You may already be familiar with the GMAT if you’re considering an advanced degree, such as an MBA or other graduate business degree program. Alternatively, if you’re just starting to consider how an MBA will help you progress your career, you may not have begun your study or preparation yet. In either case, the GMAT will be an important part of your journey.
It not only demonstrates and measures your individual ability and talent as a student and business professional, but it also forecasts your academic success inside a school’s graduate program. It measures “higher-order” reasoning skills such as complex judgments, critical thinking, and problem-solving, as well as your decision-making ability and business mindset.
The GMAT is required for admission to the vast majority of MBA programs. To give time for your scores to be reported to schools, prospective b-school students should take the exam at least two months ahead to your preferred schools’ application deadline.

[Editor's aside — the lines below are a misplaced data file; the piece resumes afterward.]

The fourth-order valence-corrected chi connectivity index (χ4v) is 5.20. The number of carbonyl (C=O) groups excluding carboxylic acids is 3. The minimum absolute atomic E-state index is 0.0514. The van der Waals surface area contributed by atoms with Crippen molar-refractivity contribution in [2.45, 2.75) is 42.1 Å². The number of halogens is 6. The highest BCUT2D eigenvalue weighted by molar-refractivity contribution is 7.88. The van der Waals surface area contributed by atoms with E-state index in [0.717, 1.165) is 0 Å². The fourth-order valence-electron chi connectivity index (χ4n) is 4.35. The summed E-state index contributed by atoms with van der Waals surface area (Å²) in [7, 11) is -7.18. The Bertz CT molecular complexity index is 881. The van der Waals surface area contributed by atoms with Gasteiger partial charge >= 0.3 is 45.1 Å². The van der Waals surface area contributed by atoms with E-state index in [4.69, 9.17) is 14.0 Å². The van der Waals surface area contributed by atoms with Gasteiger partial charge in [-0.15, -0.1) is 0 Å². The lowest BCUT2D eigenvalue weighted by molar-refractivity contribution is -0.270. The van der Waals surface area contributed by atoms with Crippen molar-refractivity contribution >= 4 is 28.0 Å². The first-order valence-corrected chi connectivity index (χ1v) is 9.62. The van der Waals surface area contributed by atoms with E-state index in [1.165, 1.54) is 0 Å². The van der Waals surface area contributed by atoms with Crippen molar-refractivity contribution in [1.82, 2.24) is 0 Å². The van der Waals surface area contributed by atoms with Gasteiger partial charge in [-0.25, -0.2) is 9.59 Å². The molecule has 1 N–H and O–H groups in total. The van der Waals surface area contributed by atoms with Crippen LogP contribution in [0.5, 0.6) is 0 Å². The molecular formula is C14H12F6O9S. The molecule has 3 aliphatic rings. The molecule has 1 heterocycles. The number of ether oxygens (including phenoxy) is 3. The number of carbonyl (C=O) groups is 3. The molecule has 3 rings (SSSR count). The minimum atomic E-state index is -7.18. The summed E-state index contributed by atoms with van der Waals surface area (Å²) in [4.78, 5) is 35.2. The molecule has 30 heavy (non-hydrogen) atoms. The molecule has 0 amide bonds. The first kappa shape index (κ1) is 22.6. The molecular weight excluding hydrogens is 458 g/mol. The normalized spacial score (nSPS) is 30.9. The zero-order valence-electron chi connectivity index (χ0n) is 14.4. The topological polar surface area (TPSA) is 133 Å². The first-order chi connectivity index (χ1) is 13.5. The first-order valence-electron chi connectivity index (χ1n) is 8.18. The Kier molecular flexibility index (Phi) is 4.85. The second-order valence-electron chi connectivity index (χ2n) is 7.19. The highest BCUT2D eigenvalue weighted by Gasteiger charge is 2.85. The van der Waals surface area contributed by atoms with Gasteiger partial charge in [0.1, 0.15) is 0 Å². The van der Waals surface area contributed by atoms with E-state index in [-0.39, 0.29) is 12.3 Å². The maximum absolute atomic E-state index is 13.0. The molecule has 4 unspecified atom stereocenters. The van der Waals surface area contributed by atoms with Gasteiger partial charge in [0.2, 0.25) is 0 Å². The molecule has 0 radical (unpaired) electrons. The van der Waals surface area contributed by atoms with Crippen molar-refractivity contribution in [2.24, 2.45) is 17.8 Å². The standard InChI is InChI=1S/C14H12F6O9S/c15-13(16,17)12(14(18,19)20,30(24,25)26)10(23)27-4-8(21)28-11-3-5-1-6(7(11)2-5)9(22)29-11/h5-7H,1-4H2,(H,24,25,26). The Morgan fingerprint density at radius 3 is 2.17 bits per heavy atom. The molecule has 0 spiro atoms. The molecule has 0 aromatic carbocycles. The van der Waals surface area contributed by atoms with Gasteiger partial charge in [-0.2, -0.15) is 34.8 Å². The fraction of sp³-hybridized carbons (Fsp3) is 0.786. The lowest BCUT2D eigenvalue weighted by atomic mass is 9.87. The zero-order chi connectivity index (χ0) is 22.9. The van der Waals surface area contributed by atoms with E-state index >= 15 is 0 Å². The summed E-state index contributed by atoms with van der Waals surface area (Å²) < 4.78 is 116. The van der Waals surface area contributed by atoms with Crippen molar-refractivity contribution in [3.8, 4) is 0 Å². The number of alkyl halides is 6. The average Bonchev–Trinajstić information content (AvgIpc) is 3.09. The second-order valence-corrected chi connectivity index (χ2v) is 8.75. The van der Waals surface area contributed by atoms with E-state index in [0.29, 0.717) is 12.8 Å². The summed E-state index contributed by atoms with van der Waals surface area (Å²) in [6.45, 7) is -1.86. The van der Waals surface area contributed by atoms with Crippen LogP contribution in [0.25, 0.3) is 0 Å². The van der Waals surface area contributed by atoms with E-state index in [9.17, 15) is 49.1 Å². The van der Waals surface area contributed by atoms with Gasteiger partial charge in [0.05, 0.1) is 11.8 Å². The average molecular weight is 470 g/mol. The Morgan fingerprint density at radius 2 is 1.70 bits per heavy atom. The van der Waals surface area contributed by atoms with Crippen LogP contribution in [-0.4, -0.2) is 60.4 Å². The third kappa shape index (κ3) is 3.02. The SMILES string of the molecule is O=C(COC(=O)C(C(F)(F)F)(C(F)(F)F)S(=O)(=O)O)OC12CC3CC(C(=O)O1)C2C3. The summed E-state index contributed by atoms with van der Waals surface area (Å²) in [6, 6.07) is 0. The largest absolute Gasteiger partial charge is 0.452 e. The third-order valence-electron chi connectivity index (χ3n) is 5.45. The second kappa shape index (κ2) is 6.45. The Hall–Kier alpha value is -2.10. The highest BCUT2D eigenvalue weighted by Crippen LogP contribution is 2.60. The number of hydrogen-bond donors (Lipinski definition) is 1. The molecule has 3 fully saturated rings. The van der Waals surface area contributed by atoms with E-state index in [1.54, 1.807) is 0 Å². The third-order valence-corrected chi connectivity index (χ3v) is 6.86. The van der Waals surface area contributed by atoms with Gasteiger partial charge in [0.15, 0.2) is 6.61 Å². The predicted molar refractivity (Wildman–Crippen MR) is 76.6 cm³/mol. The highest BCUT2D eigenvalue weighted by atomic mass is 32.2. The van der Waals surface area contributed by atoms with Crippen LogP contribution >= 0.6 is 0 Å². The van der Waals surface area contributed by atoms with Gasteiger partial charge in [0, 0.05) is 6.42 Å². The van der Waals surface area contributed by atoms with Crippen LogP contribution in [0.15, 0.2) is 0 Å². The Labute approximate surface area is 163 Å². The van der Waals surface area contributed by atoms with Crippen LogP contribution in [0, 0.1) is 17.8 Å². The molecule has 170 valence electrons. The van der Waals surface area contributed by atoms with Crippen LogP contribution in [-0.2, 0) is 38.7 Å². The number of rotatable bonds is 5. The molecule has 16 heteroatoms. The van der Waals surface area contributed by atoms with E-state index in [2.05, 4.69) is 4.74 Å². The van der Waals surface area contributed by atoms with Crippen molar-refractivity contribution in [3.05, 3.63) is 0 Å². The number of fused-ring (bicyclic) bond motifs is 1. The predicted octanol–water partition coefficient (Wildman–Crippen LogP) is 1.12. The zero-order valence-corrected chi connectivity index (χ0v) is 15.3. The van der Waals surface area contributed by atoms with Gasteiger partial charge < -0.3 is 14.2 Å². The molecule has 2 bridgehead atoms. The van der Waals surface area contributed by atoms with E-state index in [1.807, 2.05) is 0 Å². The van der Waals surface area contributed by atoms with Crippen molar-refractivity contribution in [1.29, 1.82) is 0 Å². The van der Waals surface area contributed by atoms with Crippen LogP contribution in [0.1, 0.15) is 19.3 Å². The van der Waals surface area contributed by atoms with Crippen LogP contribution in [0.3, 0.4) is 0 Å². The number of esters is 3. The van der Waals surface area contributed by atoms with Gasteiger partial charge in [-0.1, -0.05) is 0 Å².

Because your GMAT score will determine whether or not you are accepted, it is prudent to prepare for it.
Here are some things to remember when you prepare for the GMAT exam:
The GMAT exam syllabus is divided into four sections, with the GMAT analytical writing section being the first. This section, where you will be asked to focus on one topic, will measure your critical thinking and ability to communicate ideas. You’ll be given an argument to analyse and evaluate on this issue. The GMAT Integrated Reasoning section is the second part of the exam, and it consists of twelve questions that assess your ability to evaluate information. The GMAT Quantitative Reasoning section follows, where you will be given facts that you must analyse and derive conclusions from. The GMAT Verbal section is the last section of the exam, and it measures your ability to read and understand written information as well as analyse arguments and correct written material.